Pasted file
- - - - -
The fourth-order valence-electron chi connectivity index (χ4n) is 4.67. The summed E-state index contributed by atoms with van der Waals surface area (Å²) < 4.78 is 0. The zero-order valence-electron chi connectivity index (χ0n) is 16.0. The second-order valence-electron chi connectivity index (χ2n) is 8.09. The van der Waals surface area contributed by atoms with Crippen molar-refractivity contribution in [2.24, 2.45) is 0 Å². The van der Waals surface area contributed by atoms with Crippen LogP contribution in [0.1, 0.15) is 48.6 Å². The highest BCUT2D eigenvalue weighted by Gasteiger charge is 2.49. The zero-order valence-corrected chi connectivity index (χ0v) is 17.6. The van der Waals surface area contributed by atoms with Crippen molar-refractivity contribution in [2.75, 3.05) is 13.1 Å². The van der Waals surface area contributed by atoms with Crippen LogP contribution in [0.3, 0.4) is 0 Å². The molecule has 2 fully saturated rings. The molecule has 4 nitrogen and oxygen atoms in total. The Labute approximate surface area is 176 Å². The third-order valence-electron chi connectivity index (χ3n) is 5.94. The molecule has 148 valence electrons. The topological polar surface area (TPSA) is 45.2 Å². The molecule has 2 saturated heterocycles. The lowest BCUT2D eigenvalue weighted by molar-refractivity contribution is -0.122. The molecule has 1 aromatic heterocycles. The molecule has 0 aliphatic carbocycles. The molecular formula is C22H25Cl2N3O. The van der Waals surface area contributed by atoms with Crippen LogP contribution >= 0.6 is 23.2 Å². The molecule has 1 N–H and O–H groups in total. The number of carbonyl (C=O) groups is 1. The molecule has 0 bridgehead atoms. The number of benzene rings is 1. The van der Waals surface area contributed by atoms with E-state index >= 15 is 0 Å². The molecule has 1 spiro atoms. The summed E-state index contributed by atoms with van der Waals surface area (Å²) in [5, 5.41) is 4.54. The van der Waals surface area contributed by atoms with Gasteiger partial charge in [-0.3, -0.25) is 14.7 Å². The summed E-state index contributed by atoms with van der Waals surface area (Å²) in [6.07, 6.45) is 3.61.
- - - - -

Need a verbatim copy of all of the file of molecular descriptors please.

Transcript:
The fourth-order valence-electron chi connectivity index (χ4n) is 4.67. The summed E-state index contributed by atoms with van der Waals surface area (Å²) < 4.78 is 0. The zero-order valence-electron chi connectivity index (χ0n) is 16.0. The second-order valence-electron chi connectivity index (χ2n) is 8.09. The van der Waals surface area contributed by atoms with Crippen molar-refractivity contribution in [2.24, 2.45) is 0 Å². The van der Waals surface area contributed by atoms with Crippen LogP contribution in [0.1, 0.15) is 48.6 Å². The highest BCUT2D eigenvalue weighted by Gasteiger charge is 2.49. The zero-order valence-corrected chi connectivity index (χ0v) is 17.6. The van der Waals surface area contributed by atoms with Crippen molar-refractivity contribution in [2.75, 3.05) is 13.1 Å². The van der Waals surface area contributed by atoms with Crippen LogP contribution in [0.3, 0.4) is 0 Å². The molecule has 2 fully saturated rings. The molecule has 4 nitrogen and oxygen atoms in total. The Labute approximate surface area is 176 Å². The third-order valence-electron chi connectivity index (χ3n) is 5.94. The molecule has 148 valence electrons. The topological polar surface area (TPSA) is 45.2 Å². The molecule has 2 saturated heterocycles. The lowest BCUT2D eigenvalue weighted by molar-refractivity contribution is -0.122. The molecule has 1 aromatic heterocycles. The molecule has 0 aliphatic carbocycles. The molecular formula is C22H25Cl2N3O. The van der Waals surface area contributed by atoms with Crippen LogP contribution >= 0.6 is 23.2 Å². The molecule has 1 N–H and O–H groups in total. The number of carbonyl (C=O) groups is 1. The molecule has 0 bridgehead atoms. The number of benzene rings is 1. The van der Waals surface area contributed by atoms with E-state index >= 15 is 0 Å². The molecule has 1 spiro atoms. The summed E-state index contributed by atoms with van der Waals surface area (Å²) in [5, 5.41) is 4.54. The van der Waals surface area contributed by atoms with Gasteiger partial charge in [-0.3, -0.25) is 14.7 Å². The summed E-state index contributed by atoms with van der Waals surface area (Å²) in [6.07, 6.45) is 3.61.